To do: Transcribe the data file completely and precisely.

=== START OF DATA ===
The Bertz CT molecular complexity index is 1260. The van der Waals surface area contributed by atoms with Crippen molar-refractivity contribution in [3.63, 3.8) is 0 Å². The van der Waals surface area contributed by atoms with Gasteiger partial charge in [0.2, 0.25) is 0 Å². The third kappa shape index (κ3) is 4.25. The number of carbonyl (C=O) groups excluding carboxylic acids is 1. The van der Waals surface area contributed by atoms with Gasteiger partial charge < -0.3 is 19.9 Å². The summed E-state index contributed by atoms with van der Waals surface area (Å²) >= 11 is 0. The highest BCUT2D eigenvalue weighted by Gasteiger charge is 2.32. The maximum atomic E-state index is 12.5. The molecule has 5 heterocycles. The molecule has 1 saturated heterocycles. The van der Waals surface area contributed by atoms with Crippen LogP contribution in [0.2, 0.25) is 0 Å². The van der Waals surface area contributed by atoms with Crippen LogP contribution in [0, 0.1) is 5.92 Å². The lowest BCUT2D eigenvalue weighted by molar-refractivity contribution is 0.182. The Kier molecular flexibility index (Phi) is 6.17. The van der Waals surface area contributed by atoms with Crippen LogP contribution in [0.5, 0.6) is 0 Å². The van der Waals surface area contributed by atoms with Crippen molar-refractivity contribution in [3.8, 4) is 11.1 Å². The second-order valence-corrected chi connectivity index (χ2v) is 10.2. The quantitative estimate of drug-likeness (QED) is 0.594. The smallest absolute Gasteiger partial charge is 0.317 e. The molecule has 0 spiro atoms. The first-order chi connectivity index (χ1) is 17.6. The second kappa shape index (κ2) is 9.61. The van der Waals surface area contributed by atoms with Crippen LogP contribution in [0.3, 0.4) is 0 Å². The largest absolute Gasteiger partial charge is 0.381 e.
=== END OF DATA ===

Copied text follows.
The Bertz CT molecular complexity index is 1260. The van der Waals surface area contributed by atoms with Crippen molar-refractivity contribution in [3.63, 3.8) is 0 Å². The van der Waals surface area contributed by atoms with Gasteiger partial charge in [0.2, 0.25) is 0 Å². The third kappa shape index (κ3) is 4.25. The number of carbonyl (C=O) groups excluding carboxylic acids is 1. The van der Waals surface area contributed by atoms with Gasteiger partial charge < -0.3 is 19.9 Å². The summed E-state index contributed by atoms with van der Waals surface area (Å²) >= 11 is 0. The highest BCUT2D eigenvalue weighted by Gasteiger charge is 2.32. The maximum atomic E-state index is 12.5. The molecule has 5 heterocycles. The molecule has 1 saturated heterocycles. The van der Waals surface area contributed by atoms with Crippen LogP contribution in [0.2, 0.25) is 0 Å². The van der Waals surface area contributed by atoms with Crippen LogP contribution in [0, 0.1) is 5.92 Å². The lowest BCUT2D eigenvalue weighted by molar-refractivity contribution is 0.182. The Kier molecular flexibility index (Phi) is 6.17. The van der Waals surface area contributed by atoms with Crippen LogP contribution in [0.5, 0.6) is 0 Å². The van der Waals surface area contributed by atoms with Crippen molar-refractivity contribution in [3.8, 4) is 11.1 Å². The second-order valence-corrected chi connectivity index (χ2v) is 10.2. The quantitative estimate of drug-likeness (QED) is 0.594. The smallest absolute Gasteiger partial charge is 0.317 e. The molecule has 0 spiro atoms. The first-order chi connectivity index (χ1) is 17.6. The second kappa shape index (κ2) is 9.61. The van der Waals surface area contributed by atoms with Crippen LogP contribution in [0.3, 0.4) is 0 Å². The largest absolute Gasteiger partial charge is 0.381 e.